Even though the government shutdown has ended and IRS employees have returned to work, it could be a while before we can say that things are “back to normal.” We are seeing continued delays in both Exams and Collections cases as IRS personnel catch up on their backlog. If you’ve ever returned to work after an unusually long break, you understand how the first several days back are spent putting out fires and giving attention to the most urgent tasks first. If you had been working with a revenue officer prior to the shutdown, and you have not heard from him/her yet, then it is probably because they have put a higher priority on some other cases besides your own. Don’t be offended; we really have no way of knowing what is happening with assignments and caseload on their end. Instead, it would be wise to take inventory and re-evaluate where you are on your end of things.
Every revenue officer I have worked with has given the taxpayer a specific set of tasks or requests, usually having to do with filing missing tax returns and/or providing financial information. This lull in activity from revenue officers is the perfect time to get everything in order. Maybe your due date has long passed and you haven’t heard from your revenue officer in a couple of months. Now is the best time to prepare your case because you can do so without the pressure applied by an overbearing revenue officer. Once the fires have been put out and they pick up your file, you can bet there will be short deadlines and the ever-present threat of levies and other active collection measures. Ideally, the IRS will attempt to reestablish contact with taxpayers first, and possibly set new deadlines. I’ve been doing this long enough to know that there will be some revenue officers who will not do the right thing; they will come back at you with all guns blazing, and their first post-shutdown contact with you will be a levy notice.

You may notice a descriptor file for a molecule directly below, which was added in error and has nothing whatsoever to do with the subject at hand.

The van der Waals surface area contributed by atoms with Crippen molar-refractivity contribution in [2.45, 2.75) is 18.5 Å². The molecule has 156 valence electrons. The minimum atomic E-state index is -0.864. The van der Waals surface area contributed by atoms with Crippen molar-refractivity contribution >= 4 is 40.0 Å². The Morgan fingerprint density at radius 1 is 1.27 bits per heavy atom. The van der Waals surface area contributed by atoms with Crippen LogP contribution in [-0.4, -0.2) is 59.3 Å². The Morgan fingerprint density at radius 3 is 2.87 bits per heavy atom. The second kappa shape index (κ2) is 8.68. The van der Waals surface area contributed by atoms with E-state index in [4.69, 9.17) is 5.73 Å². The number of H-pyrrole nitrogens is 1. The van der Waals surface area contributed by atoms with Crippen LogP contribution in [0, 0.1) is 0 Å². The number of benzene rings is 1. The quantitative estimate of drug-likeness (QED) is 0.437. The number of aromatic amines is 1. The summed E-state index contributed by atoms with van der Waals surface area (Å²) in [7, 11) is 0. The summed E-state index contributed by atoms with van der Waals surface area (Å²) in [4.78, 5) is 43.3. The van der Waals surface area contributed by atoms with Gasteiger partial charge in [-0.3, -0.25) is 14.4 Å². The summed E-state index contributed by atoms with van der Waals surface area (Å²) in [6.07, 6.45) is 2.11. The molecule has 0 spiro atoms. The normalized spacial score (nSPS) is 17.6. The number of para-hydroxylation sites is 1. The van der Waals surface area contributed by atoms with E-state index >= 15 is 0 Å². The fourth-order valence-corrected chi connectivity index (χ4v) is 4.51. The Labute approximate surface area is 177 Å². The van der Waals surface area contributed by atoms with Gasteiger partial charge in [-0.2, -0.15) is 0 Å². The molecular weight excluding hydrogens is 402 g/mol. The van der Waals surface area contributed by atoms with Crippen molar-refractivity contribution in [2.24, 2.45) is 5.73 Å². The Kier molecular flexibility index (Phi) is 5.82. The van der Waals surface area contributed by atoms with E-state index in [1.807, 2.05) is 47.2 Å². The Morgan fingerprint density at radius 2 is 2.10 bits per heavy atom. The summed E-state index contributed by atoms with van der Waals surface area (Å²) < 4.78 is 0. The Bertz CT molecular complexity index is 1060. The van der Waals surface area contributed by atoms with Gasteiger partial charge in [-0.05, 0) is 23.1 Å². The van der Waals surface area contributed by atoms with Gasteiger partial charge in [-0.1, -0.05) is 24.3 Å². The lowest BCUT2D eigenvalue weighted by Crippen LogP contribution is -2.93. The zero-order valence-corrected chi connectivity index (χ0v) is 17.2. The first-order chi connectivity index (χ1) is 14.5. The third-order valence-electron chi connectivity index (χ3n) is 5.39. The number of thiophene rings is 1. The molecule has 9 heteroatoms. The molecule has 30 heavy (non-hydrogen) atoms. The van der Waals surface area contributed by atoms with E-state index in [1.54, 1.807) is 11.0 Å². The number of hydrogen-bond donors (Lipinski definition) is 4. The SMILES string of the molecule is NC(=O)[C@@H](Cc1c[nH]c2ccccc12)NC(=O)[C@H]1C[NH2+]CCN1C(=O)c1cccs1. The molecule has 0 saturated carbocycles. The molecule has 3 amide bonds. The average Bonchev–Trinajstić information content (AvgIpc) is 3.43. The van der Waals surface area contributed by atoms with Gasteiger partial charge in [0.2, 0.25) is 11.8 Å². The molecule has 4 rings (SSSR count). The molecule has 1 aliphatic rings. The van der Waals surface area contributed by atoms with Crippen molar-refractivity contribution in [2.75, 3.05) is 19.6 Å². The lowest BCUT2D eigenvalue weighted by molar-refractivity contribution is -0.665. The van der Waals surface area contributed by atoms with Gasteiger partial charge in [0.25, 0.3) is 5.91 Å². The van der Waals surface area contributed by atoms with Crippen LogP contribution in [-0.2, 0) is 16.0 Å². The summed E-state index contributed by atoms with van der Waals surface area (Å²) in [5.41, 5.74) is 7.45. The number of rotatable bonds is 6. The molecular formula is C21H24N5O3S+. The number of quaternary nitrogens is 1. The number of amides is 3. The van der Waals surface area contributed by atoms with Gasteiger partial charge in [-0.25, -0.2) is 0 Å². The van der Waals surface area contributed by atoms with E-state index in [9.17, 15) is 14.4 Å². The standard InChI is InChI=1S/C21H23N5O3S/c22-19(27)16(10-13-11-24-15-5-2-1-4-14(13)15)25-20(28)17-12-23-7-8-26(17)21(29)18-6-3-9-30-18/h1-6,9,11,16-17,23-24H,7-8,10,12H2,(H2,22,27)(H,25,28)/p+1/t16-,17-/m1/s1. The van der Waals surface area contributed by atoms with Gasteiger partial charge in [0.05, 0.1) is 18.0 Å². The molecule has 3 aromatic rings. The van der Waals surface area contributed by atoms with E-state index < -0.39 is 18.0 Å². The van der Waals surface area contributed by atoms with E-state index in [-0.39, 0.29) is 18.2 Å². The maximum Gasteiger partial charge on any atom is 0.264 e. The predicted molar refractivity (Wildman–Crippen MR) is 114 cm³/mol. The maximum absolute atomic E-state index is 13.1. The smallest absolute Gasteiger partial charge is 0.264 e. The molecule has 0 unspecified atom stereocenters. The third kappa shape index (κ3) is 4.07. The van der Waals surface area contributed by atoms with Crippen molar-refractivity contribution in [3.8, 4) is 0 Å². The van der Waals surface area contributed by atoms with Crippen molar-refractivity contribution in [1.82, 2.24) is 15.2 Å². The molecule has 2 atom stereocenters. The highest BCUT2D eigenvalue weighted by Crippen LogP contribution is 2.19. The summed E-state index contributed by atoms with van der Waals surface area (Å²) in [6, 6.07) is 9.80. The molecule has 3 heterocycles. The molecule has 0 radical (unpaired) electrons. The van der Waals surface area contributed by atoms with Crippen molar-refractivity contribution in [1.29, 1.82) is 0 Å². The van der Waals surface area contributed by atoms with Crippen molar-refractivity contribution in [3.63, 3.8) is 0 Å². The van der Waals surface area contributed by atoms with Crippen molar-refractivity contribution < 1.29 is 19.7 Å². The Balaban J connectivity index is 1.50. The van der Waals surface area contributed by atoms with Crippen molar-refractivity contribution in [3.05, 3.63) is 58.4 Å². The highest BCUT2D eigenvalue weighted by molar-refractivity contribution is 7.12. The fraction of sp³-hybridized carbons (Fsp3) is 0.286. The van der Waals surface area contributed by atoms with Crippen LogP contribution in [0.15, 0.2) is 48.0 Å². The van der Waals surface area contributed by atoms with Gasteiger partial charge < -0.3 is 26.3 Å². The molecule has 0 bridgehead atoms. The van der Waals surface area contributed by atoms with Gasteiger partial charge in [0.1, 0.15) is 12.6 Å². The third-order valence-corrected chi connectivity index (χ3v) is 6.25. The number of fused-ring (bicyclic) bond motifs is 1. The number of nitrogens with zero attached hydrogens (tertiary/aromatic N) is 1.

It is human nature to procrastinate when faced with a task that we don’t enjoy. And it is human nature to defensively wait for the IRS to come back into contact and put our tax matters aside while things are quiet. But for all we know, this is the calm before the storm. Now is the time to file missing returns, change your withholdings, make an estimated tax payment, gather bank statements, or whatever it is you know you have to do. If you owe back taxes and haven’t heard from the IRS in a couple of months, try to fight off the notion that maybe it will just go away; this kind of thing does not magically go away.
Contact us today with any and all questions you may have. MW Attorneys is happy to offer advice and guidance when it comes to dealing with the IRS.